Did you know that married adults live longer lives, have better health, and greater personal happiness? Children who are raised by a married mother and father perform better in school, have fewer addictions, fewer teen pregnancies, and less trouble with the law. Research clearly shows that marriage boosts measures of human well-being for children, women, and men:

  • Only 4% of homes with a married mother and father are on food stamps at any given time, while 28% of single-mother homes are on food stamps.
  • 78% of married people own their own home, while only 41% of cohabitating adults do.
  • Married men benefit from an average annual economic “marriage premium” of at least $15,900 per year compared to their unmarried peers.

The seismic shift in family structure over the course of the past few decades has broadened income gaps and deepened class divides. The New York Times highlighted sociological evidence of the impact of marriage on wealth, status, health, and happiness in an important article, “Two Classes, Divided by ‘I Do’”. Scholars at the National Marriage Project – a nonpartisan, interdisciplinary initiative at the University of Virginia – explain marriage as a “wealth-generating institution,” which is true for people of every race.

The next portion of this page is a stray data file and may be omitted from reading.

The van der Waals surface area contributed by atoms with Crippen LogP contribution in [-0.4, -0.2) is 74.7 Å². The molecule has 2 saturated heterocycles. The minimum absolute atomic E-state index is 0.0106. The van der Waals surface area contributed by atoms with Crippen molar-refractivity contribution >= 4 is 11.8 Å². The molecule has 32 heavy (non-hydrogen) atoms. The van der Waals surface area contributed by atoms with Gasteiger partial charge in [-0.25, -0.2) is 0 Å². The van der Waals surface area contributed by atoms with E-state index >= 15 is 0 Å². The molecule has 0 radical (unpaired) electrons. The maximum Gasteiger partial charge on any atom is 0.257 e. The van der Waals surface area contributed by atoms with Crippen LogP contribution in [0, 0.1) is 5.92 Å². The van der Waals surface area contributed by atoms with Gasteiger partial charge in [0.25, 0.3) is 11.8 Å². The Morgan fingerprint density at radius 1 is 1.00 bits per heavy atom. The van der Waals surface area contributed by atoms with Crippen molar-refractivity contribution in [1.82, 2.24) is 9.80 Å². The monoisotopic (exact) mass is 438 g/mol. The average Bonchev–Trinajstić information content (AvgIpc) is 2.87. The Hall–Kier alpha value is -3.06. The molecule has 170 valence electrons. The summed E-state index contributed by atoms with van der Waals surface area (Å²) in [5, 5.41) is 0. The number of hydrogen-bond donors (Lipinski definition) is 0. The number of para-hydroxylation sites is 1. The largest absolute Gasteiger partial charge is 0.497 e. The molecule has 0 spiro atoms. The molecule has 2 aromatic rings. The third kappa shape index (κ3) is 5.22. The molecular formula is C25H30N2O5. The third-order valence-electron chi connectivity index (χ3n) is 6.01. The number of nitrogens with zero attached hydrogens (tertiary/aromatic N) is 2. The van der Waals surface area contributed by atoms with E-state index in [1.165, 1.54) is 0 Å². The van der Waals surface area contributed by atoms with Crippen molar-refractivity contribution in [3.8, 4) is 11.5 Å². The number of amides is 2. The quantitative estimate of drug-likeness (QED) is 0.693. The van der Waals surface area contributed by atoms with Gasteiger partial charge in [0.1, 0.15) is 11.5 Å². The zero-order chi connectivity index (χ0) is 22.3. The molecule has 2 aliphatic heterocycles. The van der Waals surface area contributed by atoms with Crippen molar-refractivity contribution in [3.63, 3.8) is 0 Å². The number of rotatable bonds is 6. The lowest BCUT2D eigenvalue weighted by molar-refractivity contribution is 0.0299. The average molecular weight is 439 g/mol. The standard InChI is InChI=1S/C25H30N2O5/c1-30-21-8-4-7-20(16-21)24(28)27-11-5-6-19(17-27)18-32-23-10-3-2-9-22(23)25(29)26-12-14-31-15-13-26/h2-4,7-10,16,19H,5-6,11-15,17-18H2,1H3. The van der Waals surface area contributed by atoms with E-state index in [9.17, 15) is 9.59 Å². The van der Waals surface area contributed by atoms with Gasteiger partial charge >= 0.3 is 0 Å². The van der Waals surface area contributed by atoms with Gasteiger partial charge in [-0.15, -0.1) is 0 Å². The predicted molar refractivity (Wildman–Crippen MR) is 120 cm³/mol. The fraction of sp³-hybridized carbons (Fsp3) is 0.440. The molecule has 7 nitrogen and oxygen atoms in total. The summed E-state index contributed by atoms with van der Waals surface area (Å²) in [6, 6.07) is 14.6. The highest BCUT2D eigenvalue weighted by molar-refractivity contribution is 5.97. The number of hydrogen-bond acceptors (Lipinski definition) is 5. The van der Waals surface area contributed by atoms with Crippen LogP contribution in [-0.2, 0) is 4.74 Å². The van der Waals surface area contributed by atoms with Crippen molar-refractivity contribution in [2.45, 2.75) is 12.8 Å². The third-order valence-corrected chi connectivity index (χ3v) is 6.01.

Research shows that marriage is the unsung anti-poverty program.
Learn how to get help for yourself, help others or form a marriage committee at www.nationalmarriageweekusa.org.

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